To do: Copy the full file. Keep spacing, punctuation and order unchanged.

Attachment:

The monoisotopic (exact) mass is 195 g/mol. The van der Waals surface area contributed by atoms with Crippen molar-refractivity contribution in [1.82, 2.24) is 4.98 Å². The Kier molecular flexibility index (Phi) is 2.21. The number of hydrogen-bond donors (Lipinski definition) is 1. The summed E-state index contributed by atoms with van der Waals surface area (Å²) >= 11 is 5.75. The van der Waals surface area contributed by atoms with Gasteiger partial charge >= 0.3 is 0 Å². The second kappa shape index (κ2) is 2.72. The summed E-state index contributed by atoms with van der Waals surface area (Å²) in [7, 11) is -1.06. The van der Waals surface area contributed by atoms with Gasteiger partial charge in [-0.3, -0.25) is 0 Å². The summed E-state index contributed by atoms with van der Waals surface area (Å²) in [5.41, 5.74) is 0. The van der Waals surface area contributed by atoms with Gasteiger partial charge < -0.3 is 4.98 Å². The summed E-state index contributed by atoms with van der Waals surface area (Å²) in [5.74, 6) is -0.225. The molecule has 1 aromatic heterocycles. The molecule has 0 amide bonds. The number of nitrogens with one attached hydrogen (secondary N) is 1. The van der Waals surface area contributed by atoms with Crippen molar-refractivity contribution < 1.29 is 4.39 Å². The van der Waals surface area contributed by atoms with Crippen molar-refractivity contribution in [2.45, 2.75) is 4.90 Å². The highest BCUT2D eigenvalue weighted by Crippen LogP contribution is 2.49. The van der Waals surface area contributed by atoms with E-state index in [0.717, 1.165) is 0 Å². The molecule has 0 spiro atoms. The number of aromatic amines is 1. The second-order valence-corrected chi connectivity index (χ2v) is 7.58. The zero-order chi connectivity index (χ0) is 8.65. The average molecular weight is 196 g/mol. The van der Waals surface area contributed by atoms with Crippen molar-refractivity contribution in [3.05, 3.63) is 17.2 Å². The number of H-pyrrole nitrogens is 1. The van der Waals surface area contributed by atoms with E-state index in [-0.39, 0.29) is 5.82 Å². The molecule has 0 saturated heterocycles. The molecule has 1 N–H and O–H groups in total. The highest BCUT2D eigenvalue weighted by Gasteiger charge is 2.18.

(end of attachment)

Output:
The monoisotopic (exact) mass is 195 g/mol. The van der Waals surface area contributed by atoms with Crippen molar-refractivity contribution in [1.82, 2.24) is 4.98 Å². The Kier molecular flexibility index (Phi) is 2.21. The number of hydrogen-bond donors (Lipinski definition) is 1. The summed E-state index contributed by atoms with van der Waals surface area (Å²) >= 11 is 5.75. The van der Waals surface area contributed by atoms with Gasteiger partial charge >= 0.3 is 0 Å². The second kappa shape index (κ2) is 2.72. The summed E-state index contributed by atoms with van der Waals surface area (Å²) in [7, 11) is -1.06. The van der Waals surface area contributed by atoms with Gasteiger partial charge in [-0.3, -0.25) is 0 Å². The summed E-state index contributed by atoms with van der Waals surface area (Å²) in [5.41, 5.74) is 0. The van der Waals surface area contributed by atoms with Gasteiger partial charge < -0.3 is 4.98 Å². The summed E-state index contributed by atoms with van der Waals surface area (Å²) in [5.74, 6) is -0.225. The molecule has 1 aromatic heterocycles. The molecule has 0 amide bonds. The number of nitrogens with one attached hydrogen (secondary N) is 1. The van der Waals surface area contributed by atoms with Crippen molar-refractivity contribution < 1.29 is 4.39 Å². The van der Waals surface area contributed by atoms with Crippen molar-refractivity contribution in [2.45, 2.75) is 4.90 Å². The highest BCUT2D eigenvalue weighted by Crippen LogP contribution is 2.49. The van der Waals surface area contributed by atoms with E-state index in [0.717, 1.165) is 0 Å². The molecule has 0 spiro atoms. The number of aromatic amines is 1. The second-order valence-corrected chi connectivity index (χ2v) is 7.58. The zero-order chi connectivity index (χ0) is 8.65. The average molecular weight is 196 g/mol. The van der Waals surface area contributed by atoms with Crippen molar-refractivity contribution in [3.05, 3.63) is 17.2 Å². The number of H-pyrrole nitrogens is 1. The van der Waals surface area contributed by atoms with E-state index in [-0.39, 0.29) is 5.82 Å². The molecule has 0 saturated heterocycles. The molecule has 1 N–H and O–H groups in total. The highest BCUT2D eigenvalue weighted by Gasteiger charge is 2.18.